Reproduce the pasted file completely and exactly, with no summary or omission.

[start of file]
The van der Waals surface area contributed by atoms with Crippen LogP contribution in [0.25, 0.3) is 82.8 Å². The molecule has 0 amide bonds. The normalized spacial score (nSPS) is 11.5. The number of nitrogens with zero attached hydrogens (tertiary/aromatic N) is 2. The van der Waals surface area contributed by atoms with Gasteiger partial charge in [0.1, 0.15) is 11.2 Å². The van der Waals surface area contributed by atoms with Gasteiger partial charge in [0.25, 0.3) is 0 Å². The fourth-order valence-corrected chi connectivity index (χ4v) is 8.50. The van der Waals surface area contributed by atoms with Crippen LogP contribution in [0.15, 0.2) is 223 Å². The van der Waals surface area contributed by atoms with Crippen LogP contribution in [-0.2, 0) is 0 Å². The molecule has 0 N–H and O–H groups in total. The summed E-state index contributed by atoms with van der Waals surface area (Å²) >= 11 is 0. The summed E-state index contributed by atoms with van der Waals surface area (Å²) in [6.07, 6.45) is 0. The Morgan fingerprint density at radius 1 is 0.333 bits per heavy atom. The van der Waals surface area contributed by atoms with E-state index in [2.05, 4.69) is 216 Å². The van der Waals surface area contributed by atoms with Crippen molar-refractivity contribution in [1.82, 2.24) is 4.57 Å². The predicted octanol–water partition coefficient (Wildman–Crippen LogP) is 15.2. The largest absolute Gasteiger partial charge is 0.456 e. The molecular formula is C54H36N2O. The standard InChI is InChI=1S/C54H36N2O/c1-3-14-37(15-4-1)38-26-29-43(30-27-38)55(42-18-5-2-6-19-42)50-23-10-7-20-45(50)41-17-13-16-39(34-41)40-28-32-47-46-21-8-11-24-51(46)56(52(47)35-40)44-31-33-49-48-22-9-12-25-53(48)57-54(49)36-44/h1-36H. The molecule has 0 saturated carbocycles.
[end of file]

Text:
The van der Waals surface area contributed by atoms with Crippen LogP contribution in [0.25, 0.3) is 82.8 Å². The molecule has 0 amide bonds. The normalized spacial score (nSPS) is 11.5. The number of nitrogens with zero attached hydrogens (tertiary/aromatic N) is 2. The van der Waals surface area contributed by atoms with Gasteiger partial charge in [0.1, 0.15) is 11.2 Å². The van der Waals surface area contributed by atoms with Gasteiger partial charge in [0.25, 0.3) is 0 Å². The fourth-order valence-corrected chi connectivity index (χ4v) is 8.50. The van der Waals surface area contributed by atoms with Crippen LogP contribution in [0.15, 0.2) is 223 Å². The van der Waals surface area contributed by atoms with Crippen LogP contribution in [-0.2, 0) is 0 Å². The molecule has 0 N–H and O–H groups in total. The summed E-state index contributed by atoms with van der Waals surface area (Å²) >= 11 is 0. The summed E-state index contributed by atoms with van der Waals surface area (Å²) in [6.07, 6.45) is 0. The Morgan fingerprint density at radius 1 is 0.333 bits per heavy atom. The van der Waals surface area contributed by atoms with E-state index in [2.05, 4.69) is 216 Å². The van der Waals surface area contributed by atoms with Crippen molar-refractivity contribution in [1.82, 2.24) is 4.57 Å². The predicted octanol–water partition coefficient (Wildman–Crippen LogP) is 15.2. The largest absolute Gasteiger partial charge is 0.456 e. The molecular formula is C54H36N2O. The standard InChI is InChI=1S/C54H36N2O/c1-3-14-37(15-4-1)38-26-29-43(30-27-38)55(42-18-5-2-6-19-42)50-23-10-7-20-45(50)41-17-13-16-39(34-41)40-28-32-47-46-21-8-11-24-51(46)56(52(47)35-40)44-31-33-49-48-22-9-12-25-53(48)57-54(49)36-44/h1-36H. The molecule has 0 saturated carbocycles.